is truly a key one. The things that she names are truly “placing a stranglehold upon the evolution of the medium“, and that stranglehold is exactly what she goes on to describe as “something magical beginning to happen“. To me the work that she describes lacks real photographic interest, although sometimes it may be mildly amusing. And it is cluttering up galleries that could be exploring the great and still developing wealth of photography.

For me that “medium-specific history” – what I prefer to call a tradition (history relegates it to the past) – is still a thriving and growing one, and growing to some extent through some of the mechanisms she goes on to describes, including the ease with which any photographer can now self-publish. Blurb (and others) has perhaps done more for photography over the last decade than a MoMA which lost any direction after Szarkowski (and almost any direction is better than none for an institution.)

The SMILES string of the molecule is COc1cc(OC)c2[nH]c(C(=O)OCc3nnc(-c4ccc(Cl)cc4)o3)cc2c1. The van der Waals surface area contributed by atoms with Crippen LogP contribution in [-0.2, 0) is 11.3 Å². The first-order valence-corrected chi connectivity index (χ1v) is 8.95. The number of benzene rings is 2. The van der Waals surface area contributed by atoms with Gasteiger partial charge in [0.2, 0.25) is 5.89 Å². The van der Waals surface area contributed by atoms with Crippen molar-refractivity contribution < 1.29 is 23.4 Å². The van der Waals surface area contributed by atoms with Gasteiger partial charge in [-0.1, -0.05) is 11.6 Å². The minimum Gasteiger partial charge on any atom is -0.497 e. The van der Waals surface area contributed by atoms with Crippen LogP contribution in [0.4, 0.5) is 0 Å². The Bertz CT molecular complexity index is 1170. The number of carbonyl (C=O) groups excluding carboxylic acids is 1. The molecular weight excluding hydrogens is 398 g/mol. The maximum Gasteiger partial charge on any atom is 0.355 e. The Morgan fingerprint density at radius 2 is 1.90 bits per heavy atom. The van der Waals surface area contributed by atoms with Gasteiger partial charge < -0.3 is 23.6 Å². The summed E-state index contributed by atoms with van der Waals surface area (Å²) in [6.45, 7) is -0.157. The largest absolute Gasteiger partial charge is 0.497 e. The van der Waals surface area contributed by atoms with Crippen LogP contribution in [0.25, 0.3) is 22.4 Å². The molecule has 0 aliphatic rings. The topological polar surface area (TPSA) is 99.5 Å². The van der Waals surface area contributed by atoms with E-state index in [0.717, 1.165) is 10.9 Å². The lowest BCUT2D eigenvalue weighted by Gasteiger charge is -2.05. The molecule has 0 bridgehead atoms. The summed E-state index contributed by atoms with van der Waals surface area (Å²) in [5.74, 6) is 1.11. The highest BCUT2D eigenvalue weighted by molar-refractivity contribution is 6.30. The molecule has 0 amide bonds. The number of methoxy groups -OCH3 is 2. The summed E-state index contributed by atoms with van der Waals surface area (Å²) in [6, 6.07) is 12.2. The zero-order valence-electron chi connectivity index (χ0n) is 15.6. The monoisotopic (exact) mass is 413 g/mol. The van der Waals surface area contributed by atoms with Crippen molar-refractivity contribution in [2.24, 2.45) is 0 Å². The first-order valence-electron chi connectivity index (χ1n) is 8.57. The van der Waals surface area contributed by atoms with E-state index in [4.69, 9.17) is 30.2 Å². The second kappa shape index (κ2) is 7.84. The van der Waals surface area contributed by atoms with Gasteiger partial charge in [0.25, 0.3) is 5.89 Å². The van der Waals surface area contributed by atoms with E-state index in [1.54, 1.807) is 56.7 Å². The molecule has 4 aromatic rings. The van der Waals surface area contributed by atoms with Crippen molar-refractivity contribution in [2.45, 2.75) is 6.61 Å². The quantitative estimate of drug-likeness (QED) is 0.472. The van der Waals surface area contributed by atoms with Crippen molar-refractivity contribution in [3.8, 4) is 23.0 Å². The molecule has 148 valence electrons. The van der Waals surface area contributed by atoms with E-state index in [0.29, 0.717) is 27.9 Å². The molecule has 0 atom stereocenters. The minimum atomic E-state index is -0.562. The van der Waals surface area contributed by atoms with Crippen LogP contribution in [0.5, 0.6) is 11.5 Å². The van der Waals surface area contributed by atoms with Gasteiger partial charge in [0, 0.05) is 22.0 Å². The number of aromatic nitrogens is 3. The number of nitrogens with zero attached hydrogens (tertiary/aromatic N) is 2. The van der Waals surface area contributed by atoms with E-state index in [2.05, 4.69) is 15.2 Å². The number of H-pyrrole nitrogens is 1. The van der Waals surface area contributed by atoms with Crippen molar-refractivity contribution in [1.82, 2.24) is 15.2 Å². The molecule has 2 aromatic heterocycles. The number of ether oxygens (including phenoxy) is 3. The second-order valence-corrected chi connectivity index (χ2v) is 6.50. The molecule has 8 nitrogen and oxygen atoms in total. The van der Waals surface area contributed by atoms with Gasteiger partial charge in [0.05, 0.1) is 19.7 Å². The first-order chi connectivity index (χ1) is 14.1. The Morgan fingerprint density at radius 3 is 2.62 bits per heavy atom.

But “the very mechanisms of the medium’s dissemination” have been even more radically changed by the growth of the web. It’s something I deliberately set out to play with in my own primitive way  in 2002 when I began ‘My London Diary’ though I make no great claims for the result. Like Cotton I think we have a “beautifully complex medium …” which “has been since its conception, a fabulously broad church” but unlike her I don’t feel its story has already been told.

Photography, I’m a believer.

* You might also like to read photographer Thomas Ruff’s Photograms for the New Age in the current Summer 2013 issue.


Security Guards

Thursday, June 20th, 2013

Photographers and security guards don’t always mix well, and I’ve had many run-ins with security in the past. In part the problems have often simply been that the guards have not been properly trained and in particular that they neither know nor understand the laws relating to photography. I spent quite a lot of time in the 1980s in particular educating those guarding sites in London’s Docklands, then an ‘Enterprise Zone’ with huge handouts to the developer friends of the party then in power to build in the area.

Although I didn’t always avoid a little trespass – though I never made my own holes in fences, many sites were rather derelict and boundaries rather vague – almost all of the confrontations I had were on the public highway, where I was very sure of my rights.  Now its perhaps a little more difficult to always be sure, with large tracts of London now privately owned even when open to the public and looking like public space.